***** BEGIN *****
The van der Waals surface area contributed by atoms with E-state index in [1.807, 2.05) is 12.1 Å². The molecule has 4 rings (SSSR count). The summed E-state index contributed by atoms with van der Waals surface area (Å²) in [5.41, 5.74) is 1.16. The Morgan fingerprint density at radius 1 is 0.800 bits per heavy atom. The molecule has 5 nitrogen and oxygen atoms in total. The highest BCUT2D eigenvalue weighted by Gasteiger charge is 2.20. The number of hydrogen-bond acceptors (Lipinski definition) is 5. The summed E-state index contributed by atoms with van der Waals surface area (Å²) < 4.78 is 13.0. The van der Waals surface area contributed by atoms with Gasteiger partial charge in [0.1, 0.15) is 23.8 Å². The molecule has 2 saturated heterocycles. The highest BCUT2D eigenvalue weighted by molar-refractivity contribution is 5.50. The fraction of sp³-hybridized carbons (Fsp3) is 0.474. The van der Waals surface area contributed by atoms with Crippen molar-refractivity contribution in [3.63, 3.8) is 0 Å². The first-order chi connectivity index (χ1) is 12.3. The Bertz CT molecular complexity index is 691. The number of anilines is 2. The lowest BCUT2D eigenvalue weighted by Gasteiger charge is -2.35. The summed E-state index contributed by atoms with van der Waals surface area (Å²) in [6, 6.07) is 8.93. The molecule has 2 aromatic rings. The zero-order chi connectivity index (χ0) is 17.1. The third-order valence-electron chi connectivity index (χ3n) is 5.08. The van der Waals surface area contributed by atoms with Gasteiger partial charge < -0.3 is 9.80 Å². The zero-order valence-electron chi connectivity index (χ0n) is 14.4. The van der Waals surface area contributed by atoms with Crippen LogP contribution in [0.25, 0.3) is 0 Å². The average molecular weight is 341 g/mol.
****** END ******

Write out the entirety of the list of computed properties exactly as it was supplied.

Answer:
The van der Waals surface area contributed by atoms with E-state index in [1.807, 2.05) is 12.1 Å². The molecule has 4 rings (SSSR count). The summed E-state index contributed by atoms with van der Waals surface area (Å²) in [5.41, 5.74) is 1.16. The Morgan fingerprint density at radius 1 is 0.800 bits per heavy atom. The molecule has 5 nitrogen and oxygen atoms in total. The highest BCUT2D eigenvalue weighted by Gasteiger charge is 2.20. The number of hydrogen-bond acceptors (Lipinski definition) is 5. The summed E-state index contributed by atoms with van der Waals surface area (Å²) < 4.78 is 13.0. The van der Waals surface area contributed by atoms with Gasteiger partial charge in [0.1, 0.15) is 23.8 Å². The molecule has 2 saturated heterocycles. The highest BCUT2D eigenvalue weighted by molar-refractivity contribution is 5.50. The fraction of sp³-hybridized carbons (Fsp3) is 0.474. The van der Waals surface area contributed by atoms with Crippen molar-refractivity contribution in [3.63, 3.8) is 0 Å². The first-order chi connectivity index (χ1) is 12.3. The Bertz CT molecular complexity index is 691. The number of anilines is 2. The lowest BCUT2D eigenvalue weighted by Gasteiger charge is -2.35. The summed E-state index contributed by atoms with van der Waals surface area (Å²) in [6, 6.07) is 8.93. The molecule has 2 aromatic rings. The zero-order chi connectivity index (χ0) is 17.1. The third-order valence-electron chi connectivity index (χ3n) is 5.08. The van der Waals surface area contributed by atoms with Gasteiger partial charge < -0.3 is 9.80 Å². The zero-order valence-electron chi connectivity index (χ0n) is 14.4. The van der Waals surface area contributed by atoms with Crippen LogP contribution in [0.25, 0.3) is 0 Å². The average molecular weight is 341 g/mol.